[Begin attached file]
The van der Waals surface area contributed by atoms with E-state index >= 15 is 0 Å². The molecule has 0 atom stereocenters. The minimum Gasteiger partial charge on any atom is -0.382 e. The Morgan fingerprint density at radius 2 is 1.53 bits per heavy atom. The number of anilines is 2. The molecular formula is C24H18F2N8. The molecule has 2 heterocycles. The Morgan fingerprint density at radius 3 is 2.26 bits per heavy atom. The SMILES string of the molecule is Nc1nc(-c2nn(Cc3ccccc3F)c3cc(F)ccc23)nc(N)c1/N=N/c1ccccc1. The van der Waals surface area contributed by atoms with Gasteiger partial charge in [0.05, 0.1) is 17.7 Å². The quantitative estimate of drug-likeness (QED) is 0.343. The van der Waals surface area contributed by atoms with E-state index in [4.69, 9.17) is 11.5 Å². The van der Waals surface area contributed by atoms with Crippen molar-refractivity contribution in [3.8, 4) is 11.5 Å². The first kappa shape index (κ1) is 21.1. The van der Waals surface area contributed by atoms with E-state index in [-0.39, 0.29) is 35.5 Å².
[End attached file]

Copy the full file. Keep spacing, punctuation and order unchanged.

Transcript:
The van der Waals surface area contributed by atoms with E-state index >= 15 is 0 Å². The molecule has 0 atom stereocenters. The minimum Gasteiger partial charge on any atom is -0.382 e. The Morgan fingerprint density at radius 2 is 1.53 bits per heavy atom. The number of anilines is 2. The molecular formula is C24H18F2N8. The molecule has 2 heterocycles. The Morgan fingerprint density at radius 3 is 2.26 bits per heavy atom. The SMILES string of the molecule is Nc1nc(-c2nn(Cc3ccccc3F)c3cc(F)ccc23)nc(N)c1/N=N/c1ccccc1. The van der Waals surface area contributed by atoms with Gasteiger partial charge in [0.05, 0.1) is 17.7 Å². The quantitative estimate of drug-likeness (QED) is 0.343. The van der Waals surface area contributed by atoms with E-state index in [4.69, 9.17) is 11.5 Å². The van der Waals surface area contributed by atoms with Crippen molar-refractivity contribution in [3.8, 4) is 11.5 Å². The first kappa shape index (κ1) is 21.1. The van der Waals surface area contributed by atoms with E-state index in [-0.39, 0.29) is 35.5 Å².